Summary

Our Score

8/10

User Score

Review Price £4,799.00

Amazingly, it’s now already almost six months since we got our hands on our first 3D TV: Samsung’s 55in UE55C8000. A set that left us feeling impressed, aside from a few reservations.

However, the 3D world certainly hasn’t been standing still since April. So when we were offered the chance to look at the UE55C8000’s recently launched bigger brother - yes, that’s BIGGER brother - we jumped at it.

Of course, it didn’t exactly dent our enthusiasm that the 65in UE65C8000 happens to be the biggest 3D LCD TV yet, bringing LCD into line with the largest 3D plasma we’ve seen to date, Panasonic’s 65in P65VT20.

As with almost all Samsung’s 3D LCD TVs, the UE65C8000 uses edge LED lighting. And as usual with Samsung, the technology has been used to deliver a genuinely gobsmacking, ultra slim (under 30mm) design, given extra pizazz - as if it were needed - by a glorious brushed metallic silver bezel with transparent outer trim.

What’s more, having so slender a rump sitting behind so massive a hunk of screen merely emphasises Samsung’s technological - and iconic - accomplishment with its current edge LED designs.


Not that the UE65C8000 is only a pretty face. For instance, it also comes packing some pretty extensive picture management facilities. Particularly welcome is the extent to which you can play with Samsung’s Motion Plus video processing engine. Motion processing systems can often cause as many problems as they solve, and different people have different tolerances to what motion processing can deliver. So it’s really excellent to find that as well as three basic levels of Motion Plus ‘power’, you can also manually tweak the judder and blur processing elements. Personally we preferred to use the Clean preset, or manually keep the judder processing pretty low but the blur processing fairly high.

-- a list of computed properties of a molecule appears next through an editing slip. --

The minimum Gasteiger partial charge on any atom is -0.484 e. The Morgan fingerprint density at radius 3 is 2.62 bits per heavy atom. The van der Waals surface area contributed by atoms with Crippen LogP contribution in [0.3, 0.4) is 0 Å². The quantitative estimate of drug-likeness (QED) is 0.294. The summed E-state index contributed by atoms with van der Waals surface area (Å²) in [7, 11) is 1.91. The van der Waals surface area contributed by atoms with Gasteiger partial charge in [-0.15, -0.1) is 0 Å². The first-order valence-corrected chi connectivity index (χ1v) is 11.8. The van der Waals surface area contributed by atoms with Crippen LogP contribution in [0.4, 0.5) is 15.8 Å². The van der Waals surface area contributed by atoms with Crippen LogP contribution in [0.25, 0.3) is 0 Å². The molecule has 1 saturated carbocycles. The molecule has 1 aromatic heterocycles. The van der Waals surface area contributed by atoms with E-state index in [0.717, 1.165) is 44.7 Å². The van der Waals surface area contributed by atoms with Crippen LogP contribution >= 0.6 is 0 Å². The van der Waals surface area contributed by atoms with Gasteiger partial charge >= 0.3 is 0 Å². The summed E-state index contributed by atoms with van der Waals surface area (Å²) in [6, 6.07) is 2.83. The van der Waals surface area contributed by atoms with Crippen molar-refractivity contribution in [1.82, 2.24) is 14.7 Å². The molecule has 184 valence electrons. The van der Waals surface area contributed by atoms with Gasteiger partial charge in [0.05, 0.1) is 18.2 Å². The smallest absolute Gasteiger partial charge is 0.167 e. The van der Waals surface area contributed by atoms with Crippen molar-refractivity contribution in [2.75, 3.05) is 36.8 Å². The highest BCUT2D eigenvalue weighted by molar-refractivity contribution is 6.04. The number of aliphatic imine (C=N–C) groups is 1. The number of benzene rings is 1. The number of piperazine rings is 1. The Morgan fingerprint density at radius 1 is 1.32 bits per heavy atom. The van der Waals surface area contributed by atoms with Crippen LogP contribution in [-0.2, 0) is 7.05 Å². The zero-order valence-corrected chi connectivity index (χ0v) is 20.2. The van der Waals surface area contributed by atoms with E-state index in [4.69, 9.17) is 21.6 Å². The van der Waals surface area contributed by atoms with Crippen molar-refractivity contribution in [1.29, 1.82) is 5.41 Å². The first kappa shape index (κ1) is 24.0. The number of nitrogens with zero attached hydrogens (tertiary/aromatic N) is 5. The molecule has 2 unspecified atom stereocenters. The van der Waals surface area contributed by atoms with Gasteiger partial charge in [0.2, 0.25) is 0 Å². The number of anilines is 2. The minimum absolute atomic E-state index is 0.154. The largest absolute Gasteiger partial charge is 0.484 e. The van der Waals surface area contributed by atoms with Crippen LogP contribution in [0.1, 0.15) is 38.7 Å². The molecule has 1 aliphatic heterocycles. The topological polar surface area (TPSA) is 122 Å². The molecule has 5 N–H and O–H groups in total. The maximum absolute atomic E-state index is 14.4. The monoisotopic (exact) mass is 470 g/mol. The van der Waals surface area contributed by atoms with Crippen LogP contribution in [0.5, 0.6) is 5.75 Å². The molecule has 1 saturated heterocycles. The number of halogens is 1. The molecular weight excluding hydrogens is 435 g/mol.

We were also very happy to find a sliding gamma control, the tools to adjust the red, green and blue balance of each of the six primary video colours, and the crucial (for accurate calibration) ability to adjust the offset and gain levels of the red, green and blue image elements, and tweak the white balance further using the increasingly common 10-point system.

As usual with a Samsung TV, the UE65C8000 also scores very highly for its multimedia capabilities. These lead off with access to Samsung’s highly impressive Internet@TV service, offering a wide variety of genuinely useful ring-fenced content such as the BBC iPlayer, YouTube, LoveFilm, Facebook, Google Maps, Picasa, Skype and Twitter.

You can also play back a diversity of multimedia file types from either a connected DLNA PC or USB sticks, with further use for the two provided USB ports coming from both the option to add a wi-fi dongle and the option to record from the built-in Freeview HD tuner to a compatible USB HDD.

Recordings made this way are of the pure digital bitstream, and so are flawless in quality, and Samsung is more flexible with the USB HDDs it supports than Panasonic’s USB recorder TVs. You can still only play things you’ve recorded back on to the TV you recorded them from, though; you can’t record TV shows to USB for watching on external portable devices.

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